• the ability to act independently of both the dictates of reason and the urges of desires, i.e. arbitrarily (autonomously).

Especially spiritually-oriented philosophers have considered freedom to be a positive achievement of human will rather than an inherent state granted at birth. Rudolf Steiner developed a philosophy of freedom based upon the development of situationally-sensitive ethical intuitions: "acting in freedom is acting out of a pure love of the deed as one intuits the moral concept implicit in the deed".[2] Similarly, E. F. Schumacher held that freedom is an inner condition, and that a human being cannot "have" freedom, but "can make it his aim to become free".[3] In this sense, freedom may also encompass the peaceful acceptance of reality. The theological question of freedom generally focuses on reconciling the experience or reality of inner freedom with the omnipotence of the divine. Freedom has also been used a rallying cry for revolution or rebellion.

In Hans Sachs' play Diogenes, the Greek philosopher says to Alexander the Great, whom he believes to be unfree: "You are my servants' servant". The philosopher states that he has conquered fear, lust, and anger - and is thus inwardly free - while Alexander still serves these masters - and despite his outward power has failed to achieve freedom; having conquered the world without, he has not mastered the world within. The self-mastery Sachs refers to here is dependent upon no one and nothing other than ourselves.

Notable 20th century individuals who have exemplified this form of freedom include Nelson Mandela, Rabbi Leo Baeck, Gandhi, Lech Wałęsa and Václav Havel.

The ontology of freedom

Freedom appears to be coherent with indeterminism and in conflict with determinism. The modern science view admit in the physical processes whether deteminism or indeterminism, while in biologic ones are the indeterministic the more important. Jacques Monod demonstrated that the wordl of life has whether necessity or chance. As regard One solution to this is dualistic, suggesting that if everything material is subjective to deterministic causality, then for freedom to exist, it must be of a fundamentally different substantial nature than material existence.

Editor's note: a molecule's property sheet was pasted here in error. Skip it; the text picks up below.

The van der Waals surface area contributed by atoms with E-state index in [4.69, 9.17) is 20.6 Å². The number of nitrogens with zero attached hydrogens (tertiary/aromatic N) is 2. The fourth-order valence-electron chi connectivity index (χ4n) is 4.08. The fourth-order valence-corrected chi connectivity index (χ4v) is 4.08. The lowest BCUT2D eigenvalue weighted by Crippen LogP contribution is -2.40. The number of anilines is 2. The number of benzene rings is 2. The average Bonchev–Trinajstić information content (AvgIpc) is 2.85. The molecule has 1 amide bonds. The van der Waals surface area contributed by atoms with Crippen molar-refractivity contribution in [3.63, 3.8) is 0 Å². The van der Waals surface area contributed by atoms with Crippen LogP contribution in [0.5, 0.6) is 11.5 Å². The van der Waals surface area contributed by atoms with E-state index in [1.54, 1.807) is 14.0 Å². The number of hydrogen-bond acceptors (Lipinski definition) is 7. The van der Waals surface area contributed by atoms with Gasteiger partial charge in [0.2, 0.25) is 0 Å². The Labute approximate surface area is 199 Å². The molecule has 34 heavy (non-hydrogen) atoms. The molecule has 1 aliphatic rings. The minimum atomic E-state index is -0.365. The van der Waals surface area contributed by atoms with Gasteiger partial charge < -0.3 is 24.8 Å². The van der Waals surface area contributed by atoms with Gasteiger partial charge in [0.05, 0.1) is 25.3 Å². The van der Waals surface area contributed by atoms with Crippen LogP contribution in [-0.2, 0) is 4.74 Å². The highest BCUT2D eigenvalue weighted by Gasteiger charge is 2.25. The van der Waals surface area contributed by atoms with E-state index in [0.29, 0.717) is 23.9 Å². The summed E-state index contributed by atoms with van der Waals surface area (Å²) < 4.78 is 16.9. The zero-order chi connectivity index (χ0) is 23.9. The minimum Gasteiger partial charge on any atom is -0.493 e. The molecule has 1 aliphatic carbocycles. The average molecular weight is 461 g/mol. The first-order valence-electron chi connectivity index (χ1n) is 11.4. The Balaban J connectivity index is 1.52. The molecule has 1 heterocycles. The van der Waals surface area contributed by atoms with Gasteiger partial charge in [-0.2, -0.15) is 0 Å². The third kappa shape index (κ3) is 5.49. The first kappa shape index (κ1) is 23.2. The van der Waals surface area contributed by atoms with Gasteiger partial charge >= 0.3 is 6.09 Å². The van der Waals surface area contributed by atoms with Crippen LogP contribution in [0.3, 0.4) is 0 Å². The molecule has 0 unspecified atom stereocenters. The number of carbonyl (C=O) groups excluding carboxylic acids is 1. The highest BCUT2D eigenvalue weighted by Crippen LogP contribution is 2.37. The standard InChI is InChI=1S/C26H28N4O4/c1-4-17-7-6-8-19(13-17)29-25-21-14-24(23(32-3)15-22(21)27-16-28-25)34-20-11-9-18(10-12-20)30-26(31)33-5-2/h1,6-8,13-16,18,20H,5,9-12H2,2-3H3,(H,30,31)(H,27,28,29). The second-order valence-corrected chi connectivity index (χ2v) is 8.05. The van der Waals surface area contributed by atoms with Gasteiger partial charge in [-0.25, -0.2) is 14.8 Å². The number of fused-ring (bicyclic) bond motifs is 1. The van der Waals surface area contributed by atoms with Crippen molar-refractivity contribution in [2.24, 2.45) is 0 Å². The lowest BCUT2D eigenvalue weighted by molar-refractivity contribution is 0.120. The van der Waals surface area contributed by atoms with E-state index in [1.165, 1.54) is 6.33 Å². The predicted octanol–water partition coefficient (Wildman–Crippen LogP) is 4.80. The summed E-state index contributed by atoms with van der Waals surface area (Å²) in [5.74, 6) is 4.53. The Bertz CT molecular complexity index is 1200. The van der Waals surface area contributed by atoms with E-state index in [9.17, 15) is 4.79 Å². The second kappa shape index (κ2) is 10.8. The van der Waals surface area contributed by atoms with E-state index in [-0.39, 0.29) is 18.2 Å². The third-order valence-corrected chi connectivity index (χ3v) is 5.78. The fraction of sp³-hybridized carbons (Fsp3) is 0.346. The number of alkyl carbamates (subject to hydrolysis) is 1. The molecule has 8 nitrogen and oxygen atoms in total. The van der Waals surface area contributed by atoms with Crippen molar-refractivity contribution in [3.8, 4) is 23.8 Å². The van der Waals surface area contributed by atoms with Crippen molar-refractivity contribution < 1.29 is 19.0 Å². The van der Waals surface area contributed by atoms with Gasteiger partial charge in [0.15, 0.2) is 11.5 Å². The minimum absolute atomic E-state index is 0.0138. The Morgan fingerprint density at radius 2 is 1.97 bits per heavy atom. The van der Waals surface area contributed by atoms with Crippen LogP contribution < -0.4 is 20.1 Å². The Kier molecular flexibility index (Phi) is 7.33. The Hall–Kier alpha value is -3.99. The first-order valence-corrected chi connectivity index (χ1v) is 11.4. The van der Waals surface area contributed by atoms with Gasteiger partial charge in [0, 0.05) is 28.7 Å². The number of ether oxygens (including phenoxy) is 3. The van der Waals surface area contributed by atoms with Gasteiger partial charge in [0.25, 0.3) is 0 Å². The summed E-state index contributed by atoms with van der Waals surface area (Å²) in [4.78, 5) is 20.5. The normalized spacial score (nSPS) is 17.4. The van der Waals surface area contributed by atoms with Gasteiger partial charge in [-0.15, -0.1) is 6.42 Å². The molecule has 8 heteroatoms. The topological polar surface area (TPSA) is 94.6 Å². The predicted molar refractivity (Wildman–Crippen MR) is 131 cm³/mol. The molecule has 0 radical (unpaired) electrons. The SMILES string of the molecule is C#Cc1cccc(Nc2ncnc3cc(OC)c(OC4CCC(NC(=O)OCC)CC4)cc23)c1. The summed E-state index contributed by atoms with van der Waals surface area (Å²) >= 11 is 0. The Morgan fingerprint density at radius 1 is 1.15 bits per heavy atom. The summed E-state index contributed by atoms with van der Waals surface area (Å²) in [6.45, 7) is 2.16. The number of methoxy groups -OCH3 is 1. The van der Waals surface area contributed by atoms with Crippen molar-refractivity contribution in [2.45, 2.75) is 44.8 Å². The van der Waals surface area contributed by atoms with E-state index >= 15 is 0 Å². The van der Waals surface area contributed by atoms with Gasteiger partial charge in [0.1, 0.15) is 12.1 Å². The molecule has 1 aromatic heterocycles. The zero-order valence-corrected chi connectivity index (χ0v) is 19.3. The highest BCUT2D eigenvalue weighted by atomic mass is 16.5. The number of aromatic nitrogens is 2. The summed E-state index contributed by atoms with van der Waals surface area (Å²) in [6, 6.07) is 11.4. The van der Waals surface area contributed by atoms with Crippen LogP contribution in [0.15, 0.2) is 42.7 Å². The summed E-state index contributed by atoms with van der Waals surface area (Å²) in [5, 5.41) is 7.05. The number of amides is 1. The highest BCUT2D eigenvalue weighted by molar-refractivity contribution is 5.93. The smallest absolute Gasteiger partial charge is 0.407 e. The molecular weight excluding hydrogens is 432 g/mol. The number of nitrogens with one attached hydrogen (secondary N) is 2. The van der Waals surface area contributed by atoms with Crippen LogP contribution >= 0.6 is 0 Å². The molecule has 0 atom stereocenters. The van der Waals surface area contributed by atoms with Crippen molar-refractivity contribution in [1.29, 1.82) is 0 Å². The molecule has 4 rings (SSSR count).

If, on the other hand, freedom does not exist, then our subjective experience of freedom - and perhaps our responsibility for our own actions - is an illusion. Thus, determinism can lead to the claim that nobody is responsible for anything, and materialism may also put into question concepts of ethics and guilt. However compatibilists argue that even though our actions may be completely determined by prior causes, this does not mean there can be no basis for responsibility; and that appealing to libertarian free will for responsibility is misleading.


One frequently cited paradox of freedom can be summarised as follows:If a man sleeps in a room, which is locked after he is asleep and unlocked before he awakes, is he free, or a prisoner?

This particular paradox can be resolved by considering freedom relative to his circumstances.

  1. Is he free to leave during the night? No.
  2. Is he free to sleep? Yes.
  3. Is he free to do what he wants? Yes, if he doesn't want to leave the room (because he is asleep). Or No, if he awakes suddenly and wishes to leave town on an impulse.

Such paradoxes illustrate the complexity of the idea of freedom.

See also


  1. ^ Wolf, Susan, Freedom Within Reason
  2. ^ Robert McDermott, The Essential Steiner, ISBN 00606553450, p. 43
  3. ^ E. F. Schumacher, Guide for the Perplexed, ISBN 0060906111, pp. 29f


  • Aristotle, The Nicomachean Ethics, Book III.
  • Che Guevara,A man who fight for freedom.
  • Augustine (Saint), On Free Will.
  • Hobbes, Thomas, Of Liberty and Necessity.
  • Hume, David, An Inquiry Concerning Human Understanding.
  • Mill, John Stuart, On Liberty.
  • Plato, The Republic.
  • Schiller, Friedrich, Letters upon the Aesthetic Education of Man. ISBN 1-4191-3003-X
  • Wolf, Susan, Freedom Within Reason, Oxford: 1990.
  • Berlin, Isaiah, Four Essays on Liberty. London: Oxford University Press, 1969.

External links